• $\begingroup$ "Any visible effect of electricity(eg like a bulb glowing ) is because of the electric field that is setup inside the conductor and not because of charge carriers flowing through the conductor. " That is incorrect, the bulb glows because the current is present which dissipates macroscopic energy of EM field into heat motion of the filament. Electric field is not enough, that's why dielectrics in static electric field do not glow. $\endgroup$ May 28 '14 at 17:02
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    $\begingroup$ In metals, electric field and current density are either both present, or both vanish. If the conductor is not connected to a circuit with a source of voltage, in any static electric field of the source it will quickly assume static equilibrium, where all the surface charges distribute in such a way that inside the conductor charge density, current density and electric field vanish. This is studied in electrostatics. $\endgroup$ May 28 '14 at 17:03
  • $\begingroup$ One way to disturb this static situation is to connect the conductor to source of voltage, say AA battery. When connected to the conductor, battery transforms its chemical energy to electric work done on the current in the conductor, which eventually changes into light and heat. No connection, no current, no chemical transformation, no work, no light and no heat evolved in the conductor. $\endgroup$ May 28 '14 at 17:06
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    $\begingroup$ This electric field does not decay to zero, since the source of voltage maintains constant potential difference between two ends of the conductor - the contact points. This is only because the source of voltage is able to push charge carriers against macroscopic electrostatic forces of the terminals and conductor. This is something that just another piece of conductor could not do; the latter would just become a part of electrostatic system. $\endgroup$ May 30 '14 at 5:25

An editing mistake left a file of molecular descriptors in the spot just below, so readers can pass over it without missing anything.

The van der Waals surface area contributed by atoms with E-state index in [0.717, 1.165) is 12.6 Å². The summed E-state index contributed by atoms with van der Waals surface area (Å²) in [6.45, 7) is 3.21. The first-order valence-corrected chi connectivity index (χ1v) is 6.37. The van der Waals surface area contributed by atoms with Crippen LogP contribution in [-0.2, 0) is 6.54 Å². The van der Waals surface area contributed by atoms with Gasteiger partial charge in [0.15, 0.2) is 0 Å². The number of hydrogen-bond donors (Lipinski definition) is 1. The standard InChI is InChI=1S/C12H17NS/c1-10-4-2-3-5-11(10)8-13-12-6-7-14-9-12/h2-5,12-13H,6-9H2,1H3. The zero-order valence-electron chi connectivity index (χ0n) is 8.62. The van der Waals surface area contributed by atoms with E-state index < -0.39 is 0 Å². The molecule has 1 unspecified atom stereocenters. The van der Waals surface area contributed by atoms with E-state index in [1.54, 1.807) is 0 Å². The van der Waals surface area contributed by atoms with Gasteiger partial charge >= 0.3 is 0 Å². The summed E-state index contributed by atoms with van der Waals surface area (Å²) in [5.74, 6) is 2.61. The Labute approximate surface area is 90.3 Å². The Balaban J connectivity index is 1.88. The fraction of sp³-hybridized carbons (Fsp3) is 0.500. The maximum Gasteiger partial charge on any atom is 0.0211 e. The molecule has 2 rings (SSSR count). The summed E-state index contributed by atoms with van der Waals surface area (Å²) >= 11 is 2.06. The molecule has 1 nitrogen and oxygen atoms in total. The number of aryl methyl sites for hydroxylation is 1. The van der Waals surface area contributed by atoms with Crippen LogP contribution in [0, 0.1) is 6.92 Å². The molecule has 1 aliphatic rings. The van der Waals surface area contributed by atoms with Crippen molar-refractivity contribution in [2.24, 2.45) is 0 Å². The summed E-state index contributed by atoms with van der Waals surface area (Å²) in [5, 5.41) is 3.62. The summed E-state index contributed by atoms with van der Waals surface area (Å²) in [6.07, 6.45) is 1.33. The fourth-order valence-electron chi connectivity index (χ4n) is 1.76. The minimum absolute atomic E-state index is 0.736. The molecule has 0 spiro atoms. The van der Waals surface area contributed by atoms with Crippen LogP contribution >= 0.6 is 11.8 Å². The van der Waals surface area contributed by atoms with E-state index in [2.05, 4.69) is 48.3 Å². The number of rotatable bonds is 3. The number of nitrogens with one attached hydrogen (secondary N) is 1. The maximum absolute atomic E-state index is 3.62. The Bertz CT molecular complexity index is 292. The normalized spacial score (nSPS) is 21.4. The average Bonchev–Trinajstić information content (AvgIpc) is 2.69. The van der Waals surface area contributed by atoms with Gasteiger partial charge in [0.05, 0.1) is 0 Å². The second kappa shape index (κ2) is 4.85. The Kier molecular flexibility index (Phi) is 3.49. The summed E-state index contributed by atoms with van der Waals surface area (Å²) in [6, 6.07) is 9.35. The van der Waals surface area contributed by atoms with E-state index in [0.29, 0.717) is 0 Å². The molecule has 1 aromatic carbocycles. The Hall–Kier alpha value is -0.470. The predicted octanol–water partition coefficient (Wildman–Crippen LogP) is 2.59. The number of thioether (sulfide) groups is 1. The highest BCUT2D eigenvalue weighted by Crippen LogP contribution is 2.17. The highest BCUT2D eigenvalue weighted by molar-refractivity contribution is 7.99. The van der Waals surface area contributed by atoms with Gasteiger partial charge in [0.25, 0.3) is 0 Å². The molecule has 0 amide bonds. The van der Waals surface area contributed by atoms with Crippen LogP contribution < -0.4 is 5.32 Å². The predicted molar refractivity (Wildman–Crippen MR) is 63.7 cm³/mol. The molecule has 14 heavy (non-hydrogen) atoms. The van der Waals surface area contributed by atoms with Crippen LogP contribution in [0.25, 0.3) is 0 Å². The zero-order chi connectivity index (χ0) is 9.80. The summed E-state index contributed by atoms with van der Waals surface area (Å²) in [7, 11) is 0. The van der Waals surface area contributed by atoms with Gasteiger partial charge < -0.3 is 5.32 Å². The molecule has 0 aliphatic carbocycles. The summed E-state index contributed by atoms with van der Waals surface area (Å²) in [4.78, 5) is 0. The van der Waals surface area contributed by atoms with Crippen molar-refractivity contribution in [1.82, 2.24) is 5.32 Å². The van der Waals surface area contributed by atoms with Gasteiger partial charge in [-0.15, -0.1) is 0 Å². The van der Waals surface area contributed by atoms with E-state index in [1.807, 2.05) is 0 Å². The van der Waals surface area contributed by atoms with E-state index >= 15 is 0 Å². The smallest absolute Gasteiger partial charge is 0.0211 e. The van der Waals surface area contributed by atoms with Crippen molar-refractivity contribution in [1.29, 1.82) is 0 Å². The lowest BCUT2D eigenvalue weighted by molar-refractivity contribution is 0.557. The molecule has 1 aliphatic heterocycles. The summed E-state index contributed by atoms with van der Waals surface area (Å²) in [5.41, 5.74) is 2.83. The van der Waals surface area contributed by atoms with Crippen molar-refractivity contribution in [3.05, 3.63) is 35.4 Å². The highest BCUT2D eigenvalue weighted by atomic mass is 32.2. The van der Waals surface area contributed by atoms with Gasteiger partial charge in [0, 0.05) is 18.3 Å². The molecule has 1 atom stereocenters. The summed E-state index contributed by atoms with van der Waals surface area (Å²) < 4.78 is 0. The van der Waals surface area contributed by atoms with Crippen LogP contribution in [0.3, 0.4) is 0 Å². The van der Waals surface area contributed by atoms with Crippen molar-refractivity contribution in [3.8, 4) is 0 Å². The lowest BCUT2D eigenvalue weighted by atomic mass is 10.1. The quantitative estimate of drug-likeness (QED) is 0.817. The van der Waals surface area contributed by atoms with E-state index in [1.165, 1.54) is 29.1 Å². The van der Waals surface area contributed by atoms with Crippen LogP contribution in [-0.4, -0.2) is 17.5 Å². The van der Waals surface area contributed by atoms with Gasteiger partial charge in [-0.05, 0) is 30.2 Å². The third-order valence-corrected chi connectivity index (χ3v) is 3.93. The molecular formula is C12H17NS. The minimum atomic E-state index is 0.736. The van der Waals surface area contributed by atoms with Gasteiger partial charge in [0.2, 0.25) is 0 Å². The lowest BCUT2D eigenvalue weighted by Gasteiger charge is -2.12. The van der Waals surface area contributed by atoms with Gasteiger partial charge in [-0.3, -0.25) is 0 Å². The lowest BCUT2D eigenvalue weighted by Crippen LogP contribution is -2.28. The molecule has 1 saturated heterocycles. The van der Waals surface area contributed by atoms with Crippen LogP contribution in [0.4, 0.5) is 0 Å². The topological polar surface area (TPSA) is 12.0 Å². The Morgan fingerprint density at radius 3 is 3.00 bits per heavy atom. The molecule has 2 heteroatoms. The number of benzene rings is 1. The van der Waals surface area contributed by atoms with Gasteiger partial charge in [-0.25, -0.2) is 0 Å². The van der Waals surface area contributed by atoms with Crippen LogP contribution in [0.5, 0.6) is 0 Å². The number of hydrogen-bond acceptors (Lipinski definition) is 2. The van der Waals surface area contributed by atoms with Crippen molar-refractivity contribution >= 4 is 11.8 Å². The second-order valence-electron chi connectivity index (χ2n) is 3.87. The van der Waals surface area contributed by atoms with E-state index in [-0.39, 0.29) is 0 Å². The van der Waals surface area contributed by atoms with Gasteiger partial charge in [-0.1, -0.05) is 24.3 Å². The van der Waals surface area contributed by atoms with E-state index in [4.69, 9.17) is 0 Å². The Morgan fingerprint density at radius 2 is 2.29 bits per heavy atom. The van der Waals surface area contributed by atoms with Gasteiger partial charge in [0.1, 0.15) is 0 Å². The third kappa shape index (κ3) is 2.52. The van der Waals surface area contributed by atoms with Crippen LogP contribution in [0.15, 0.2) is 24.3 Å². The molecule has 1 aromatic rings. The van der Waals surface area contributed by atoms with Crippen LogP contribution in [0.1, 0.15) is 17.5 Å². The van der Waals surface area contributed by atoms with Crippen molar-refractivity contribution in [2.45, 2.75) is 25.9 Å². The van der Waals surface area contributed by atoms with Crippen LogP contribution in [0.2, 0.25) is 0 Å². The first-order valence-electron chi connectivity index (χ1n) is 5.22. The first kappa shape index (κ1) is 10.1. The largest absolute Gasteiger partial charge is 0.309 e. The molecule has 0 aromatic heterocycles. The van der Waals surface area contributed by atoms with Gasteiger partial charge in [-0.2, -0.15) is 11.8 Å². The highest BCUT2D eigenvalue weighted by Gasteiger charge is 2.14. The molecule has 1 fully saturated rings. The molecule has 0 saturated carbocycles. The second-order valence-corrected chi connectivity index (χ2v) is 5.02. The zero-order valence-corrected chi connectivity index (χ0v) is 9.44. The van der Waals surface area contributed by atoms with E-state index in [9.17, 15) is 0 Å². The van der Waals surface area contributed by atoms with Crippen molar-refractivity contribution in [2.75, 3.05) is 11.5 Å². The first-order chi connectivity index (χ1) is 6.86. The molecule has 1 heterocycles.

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The word "current" contains the meaning of motion, what moves in an electric circuit is the electrons. In conductors electrons get an average drift velocity and create a current. In resistances this velocity falls very low ( that is what resistance to a current means, too) .

What causes these induced surface charges - Is it just the strength of the electric field at the terminal of the battery ? If so, do we really need the conductor to have contact with the terminal to set up this field inside the conductor?

When a battery terminal touches a wire, the field transiently propagates in the bulk of the wire, not just the surface. When a circuit has a direct field imposed on it, as battery terminals , electrons flow out of the battery and push by their drift electrons to go into the battery at the other pole.

In other words , why doesn't a bulb glow if the circuit is brought sufficiently close to the battery without actually touching it ?

If air intervenes, and the field first meets air and then the first metal of the circuit, there will be a transient current induced by the field on the conductor which will stop as the moving electrons will not be replaced, the air has large resistance.

A circuit can have an Alternating Current, AC, at the beginning, the electric field changing sign sinusoidally. Then the transient current, even through air, will be changing direction/sign and an AC current will appear, proportional to the capacitance between the source and the beginnings of the circuit. This happens because the electrons drift back and forth within the metal parts of the circuit, and do not need to cross through air. This current will light a lamp, although the capacitance will be very small between ends of wires. Capacitors have large surfaces and thus can allow larger currents . Capacitors are an integral part of AC circuits , from radios to computers , to air conditionerss, .....